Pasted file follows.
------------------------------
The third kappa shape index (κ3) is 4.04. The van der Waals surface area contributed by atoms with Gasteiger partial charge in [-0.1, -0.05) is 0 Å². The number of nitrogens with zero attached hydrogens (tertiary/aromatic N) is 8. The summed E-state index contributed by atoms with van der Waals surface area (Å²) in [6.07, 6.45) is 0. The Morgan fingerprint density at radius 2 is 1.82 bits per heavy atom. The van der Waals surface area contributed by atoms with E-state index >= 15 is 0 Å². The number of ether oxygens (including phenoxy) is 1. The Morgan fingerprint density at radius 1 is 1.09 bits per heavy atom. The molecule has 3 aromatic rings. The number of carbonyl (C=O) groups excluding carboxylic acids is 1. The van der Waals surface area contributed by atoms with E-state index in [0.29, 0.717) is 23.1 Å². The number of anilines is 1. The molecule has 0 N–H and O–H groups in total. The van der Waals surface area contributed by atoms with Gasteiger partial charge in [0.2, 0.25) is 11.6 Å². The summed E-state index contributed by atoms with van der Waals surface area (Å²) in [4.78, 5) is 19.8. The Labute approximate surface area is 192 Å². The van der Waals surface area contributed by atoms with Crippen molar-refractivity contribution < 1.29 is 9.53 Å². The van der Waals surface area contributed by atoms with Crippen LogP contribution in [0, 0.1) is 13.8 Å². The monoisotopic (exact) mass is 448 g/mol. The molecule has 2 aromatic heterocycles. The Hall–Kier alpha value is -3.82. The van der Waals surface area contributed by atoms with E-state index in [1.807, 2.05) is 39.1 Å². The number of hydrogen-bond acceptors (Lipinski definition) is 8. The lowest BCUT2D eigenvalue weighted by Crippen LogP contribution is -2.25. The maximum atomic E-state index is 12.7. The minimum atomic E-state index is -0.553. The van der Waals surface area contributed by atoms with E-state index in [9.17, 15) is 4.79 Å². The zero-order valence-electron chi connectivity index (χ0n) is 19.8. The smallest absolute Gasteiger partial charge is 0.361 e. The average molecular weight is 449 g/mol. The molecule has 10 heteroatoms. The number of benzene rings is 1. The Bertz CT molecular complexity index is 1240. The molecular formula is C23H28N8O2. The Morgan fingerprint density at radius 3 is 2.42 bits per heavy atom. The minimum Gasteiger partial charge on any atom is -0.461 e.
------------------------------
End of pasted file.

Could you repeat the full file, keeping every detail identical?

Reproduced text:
The third kappa shape index (κ3) is 4.04. The van der Waals surface area contributed by atoms with Gasteiger partial charge in [-0.1, -0.05) is 0 Å². The number of nitrogens with zero attached hydrogens (tertiary/aromatic N) is 8. The summed E-state index contributed by atoms with van der Waals surface area (Å²) in [6.07, 6.45) is 0. The Morgan fingerprint density at radius 2 is 1.82 bits per heavy atom. The van der Waals surface area contributed by atoms with E-state index >= 15 is 0 Å². The number of ether oxygens (including phenoxy) is 1. The Morgan fingerprint density at radius 1 is 1.09 bits per heavy atom. The molecule has 3 aromatic rings. The number of carbonyl (C=O) groups excluding carboxylic acids is 1. The van der Waals surface area contributed by atoms with E-state index in [0.29, 0.717) is 23.1 Å². The number of anilines is 1. The molecule has 0 N–H and O–H groups in total. The van der Waals surface area contributed by atoms with Gasteiger partial charge in [0.2, 0.25) is 11.6 Å². The summed E-state index contributed by atoms with van der Waals surface area (Å²) in [4.78, 5) is 19.8. The Labute approximate surface area is 192 Å². The van der Waals surface area contributed by atoms with Crippen molar-refractivity contribution < 1.29 is 9.53 Å². The van der Waals surface area contributed by atoms with Crippen LogP contribution in [0, 0.1) is 13.8 Å². The monoisotopic (exact) mass is 448 g/mol. The molecule has 2 aromatic heterocycles. The Hall–Kier alpha value is -3.82. The van der Waals surface area contributed by atoms with E-state index in [1.807, 2.05) is 39.1 Å². The number of hydrogen-bond acceptors (Lipinski definition) is 8. The lowest BCUT2D eigenvalue weighted by Crippen LogP contribution is -2.25. The maximum atomic E-state index is 12.7. The minimum atomic E-state index is -0.553. The van der Waals surface area contributed by atoms with E-state index in [9.17, 15) is 4.79 Å². The zero-order valence-electron chi connectivity index (χ0n) is 19.8. The smallest absolute Gasteiger partial charge is 0.361 e. The average molecular weight is 449 g/mol. The molecule has 10 heteroatoms. The number of benzene rings is 1. The Bertz CT molecular complexity index is 1240. The molecular formula is C23H28N8O2. The Morgan fingerprint density at radius 3 is 2.42 bits per heavy atom. The minimum Gasteiger partial charge on any atom is -0.461 e.